Login Procedure

I made a draft of a login procedure for a web application and I am looking for advice or feedback if this a good way to do a login procedure.

I have already a Go REST API and is interacting with a Postgresql database.

No I am thinking of create an Centralized Authentication Server using Go that only handle everything regarding authentication, validation and gathering information and create an Authentication Token to use in the web application later.

Here is a visualization of my thoughts

My questions are:

  1. Am I overthinking this?
  2. Is this a secure way to login?
  3. Any tip which tools I can use?
  4. Any other comments welcome…

Regarding tips on tools to use i would recommend using Json web tokens (JWT) for your authentication.

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Probably. :slight_smile: For a small app/site, I’d start small. There’s no reason to have a separate microservice / database for authentication unless you’ve scaled to the point where you NEED that.

As long as you’re transmitting everything over TLS and checking the signing mode of your JWT along with a secure signing secret, yes. Never store anything sensitive in a JWT though.


  • For password hashing, use bcrypt. The default cost of 10 is probably fine for most cases. With hashing, you’re basically betting that a hacker won’t spend the amount of resources required to brute-force your passwords (in the event that they get ahold of the hash in the first place). Like with the default cost I believe it would take something like 500 days with modern hardware to brute force it. Check this out for more information.
  • For your tokens, take a look at this JWT introduction. And you can use golang-jwt/jwt or something similar.

Here’s the general flow:

  • On user create, store hashed password (hash using bcrypt).
  • On login attempt, but sure to rate-limit it somehow (this could be DDOS protection in your firewall, not necessarily in your API). Check for existence of email. If exists, compare password to hashed passworrd in DB (example in the link above).
  • If user is authorized, issue a signed JWT token.
  • On subsequent calls to authorized routes, check the token along with the signing algorithm and signing secret. As long as you’re checking those things, you can be sure that you issued the token and it has not been modified since you issued it. In general, the token would include the users’ email address or some way of identifying them (like an ID in your database). I also sometimes include things like user roles if I have an app that has role-based auth.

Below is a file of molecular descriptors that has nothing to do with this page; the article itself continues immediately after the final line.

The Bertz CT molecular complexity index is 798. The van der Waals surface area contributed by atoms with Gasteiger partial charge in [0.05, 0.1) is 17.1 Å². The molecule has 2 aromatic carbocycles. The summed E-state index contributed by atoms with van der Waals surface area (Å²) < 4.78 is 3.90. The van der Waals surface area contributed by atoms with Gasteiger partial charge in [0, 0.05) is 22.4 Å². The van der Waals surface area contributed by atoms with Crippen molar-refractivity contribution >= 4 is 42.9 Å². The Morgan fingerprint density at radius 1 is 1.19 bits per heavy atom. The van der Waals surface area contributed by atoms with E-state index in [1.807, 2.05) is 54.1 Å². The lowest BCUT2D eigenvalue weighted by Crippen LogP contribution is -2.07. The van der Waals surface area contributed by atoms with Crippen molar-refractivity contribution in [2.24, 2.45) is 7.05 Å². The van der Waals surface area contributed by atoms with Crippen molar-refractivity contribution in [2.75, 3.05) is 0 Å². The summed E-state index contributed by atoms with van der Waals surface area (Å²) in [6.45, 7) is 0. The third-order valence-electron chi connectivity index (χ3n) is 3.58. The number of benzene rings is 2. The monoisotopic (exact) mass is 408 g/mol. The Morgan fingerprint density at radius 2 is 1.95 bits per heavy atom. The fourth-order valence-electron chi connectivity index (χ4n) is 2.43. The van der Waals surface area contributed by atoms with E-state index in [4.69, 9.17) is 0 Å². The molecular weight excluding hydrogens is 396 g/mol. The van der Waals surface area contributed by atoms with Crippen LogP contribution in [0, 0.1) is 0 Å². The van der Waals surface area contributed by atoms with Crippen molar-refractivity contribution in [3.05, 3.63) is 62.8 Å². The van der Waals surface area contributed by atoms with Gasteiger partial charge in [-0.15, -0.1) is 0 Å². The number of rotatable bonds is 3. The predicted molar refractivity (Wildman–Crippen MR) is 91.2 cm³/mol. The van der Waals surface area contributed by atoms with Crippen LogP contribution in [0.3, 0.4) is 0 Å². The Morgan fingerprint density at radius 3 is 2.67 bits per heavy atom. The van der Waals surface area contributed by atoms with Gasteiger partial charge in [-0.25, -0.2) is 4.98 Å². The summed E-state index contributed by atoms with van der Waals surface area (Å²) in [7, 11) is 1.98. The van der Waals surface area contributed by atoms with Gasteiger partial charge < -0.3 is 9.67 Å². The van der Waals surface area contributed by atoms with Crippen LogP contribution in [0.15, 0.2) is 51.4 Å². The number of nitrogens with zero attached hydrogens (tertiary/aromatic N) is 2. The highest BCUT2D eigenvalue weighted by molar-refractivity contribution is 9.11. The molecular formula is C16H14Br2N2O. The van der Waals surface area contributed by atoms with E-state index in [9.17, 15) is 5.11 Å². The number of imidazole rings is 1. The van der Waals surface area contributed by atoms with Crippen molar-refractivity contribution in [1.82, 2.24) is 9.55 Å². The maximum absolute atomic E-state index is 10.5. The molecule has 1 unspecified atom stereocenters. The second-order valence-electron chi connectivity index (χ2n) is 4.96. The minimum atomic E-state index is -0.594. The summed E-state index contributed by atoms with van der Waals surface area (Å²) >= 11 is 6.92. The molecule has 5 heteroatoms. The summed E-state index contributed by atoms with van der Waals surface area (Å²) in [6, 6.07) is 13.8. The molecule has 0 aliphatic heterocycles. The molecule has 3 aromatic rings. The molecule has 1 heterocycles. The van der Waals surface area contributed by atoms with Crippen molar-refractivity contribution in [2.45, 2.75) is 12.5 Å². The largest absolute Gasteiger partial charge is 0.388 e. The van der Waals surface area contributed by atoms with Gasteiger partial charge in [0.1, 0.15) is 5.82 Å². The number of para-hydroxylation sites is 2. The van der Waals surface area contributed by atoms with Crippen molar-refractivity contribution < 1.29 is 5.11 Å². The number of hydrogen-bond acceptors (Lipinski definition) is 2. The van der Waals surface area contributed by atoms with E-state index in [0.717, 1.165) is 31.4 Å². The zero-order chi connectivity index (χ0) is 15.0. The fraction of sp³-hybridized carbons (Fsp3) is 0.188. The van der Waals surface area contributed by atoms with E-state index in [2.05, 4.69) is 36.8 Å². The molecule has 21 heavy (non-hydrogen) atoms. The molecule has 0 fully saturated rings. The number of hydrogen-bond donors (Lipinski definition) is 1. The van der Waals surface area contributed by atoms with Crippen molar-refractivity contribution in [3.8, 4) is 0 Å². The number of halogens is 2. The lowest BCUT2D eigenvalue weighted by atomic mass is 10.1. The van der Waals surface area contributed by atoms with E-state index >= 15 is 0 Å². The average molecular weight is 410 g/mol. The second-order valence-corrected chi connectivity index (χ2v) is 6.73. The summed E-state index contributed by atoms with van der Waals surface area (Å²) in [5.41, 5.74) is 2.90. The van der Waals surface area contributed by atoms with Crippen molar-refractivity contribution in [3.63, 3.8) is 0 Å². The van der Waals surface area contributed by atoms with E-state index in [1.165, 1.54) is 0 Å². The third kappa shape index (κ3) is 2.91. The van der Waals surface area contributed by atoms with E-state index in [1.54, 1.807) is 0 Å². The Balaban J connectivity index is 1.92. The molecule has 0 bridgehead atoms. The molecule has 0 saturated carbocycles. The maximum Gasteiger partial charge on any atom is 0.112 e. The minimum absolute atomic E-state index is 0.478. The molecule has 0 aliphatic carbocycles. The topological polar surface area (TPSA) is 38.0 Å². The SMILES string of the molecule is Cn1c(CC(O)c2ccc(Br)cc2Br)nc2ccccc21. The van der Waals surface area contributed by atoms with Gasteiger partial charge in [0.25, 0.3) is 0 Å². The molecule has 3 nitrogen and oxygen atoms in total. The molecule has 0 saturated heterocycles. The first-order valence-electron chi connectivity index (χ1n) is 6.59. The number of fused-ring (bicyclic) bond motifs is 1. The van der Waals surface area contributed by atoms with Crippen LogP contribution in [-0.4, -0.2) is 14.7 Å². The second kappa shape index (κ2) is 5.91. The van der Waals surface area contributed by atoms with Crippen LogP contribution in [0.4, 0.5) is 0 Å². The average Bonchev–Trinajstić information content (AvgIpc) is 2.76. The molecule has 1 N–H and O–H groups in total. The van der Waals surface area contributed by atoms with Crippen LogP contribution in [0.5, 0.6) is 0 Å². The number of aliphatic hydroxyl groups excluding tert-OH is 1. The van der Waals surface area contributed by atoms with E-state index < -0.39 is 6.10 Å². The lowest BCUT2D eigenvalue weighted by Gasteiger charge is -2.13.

Take a look over the following example. Encryption scheme is a little obsolete but you can easy extend it with bcrypt or something else.

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Nice. That looks like a great starting point. Minor note: be sure to check for errors on config JSON decode here. That has bitten me before. Not sure what /geosoft1/json is doing in that Decode function so it might be doing just that.

@Sibert you could refactor it to use encoding/json and check for errors like so:

file, err := os.Open(filepath.Join(folder, "config.json"))
if err != nil {
if err = json.NewDecoder(file).Decode(&config); err != nil {
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Hey Dean,

Indeed, in time, I gave up on that package that actually contained the code you just posted. Thank you for letting me know this. I will update the code.

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No prob. You could also update it to Go Modules. And final note: I wonder if build flags are really the way to go for auth configuration. You could refactor that to use bcrypt and at the same time move that to your config file. The part about that that scares me is: if you rely on build flags, an incorrect build could bork a deploy. There’s also code that doesn’t need to be duplicated (e.g. sqlUserCount is the same code regardless of your password storage scheme). I’ll stop giving unsolicited feedback now. :wink:


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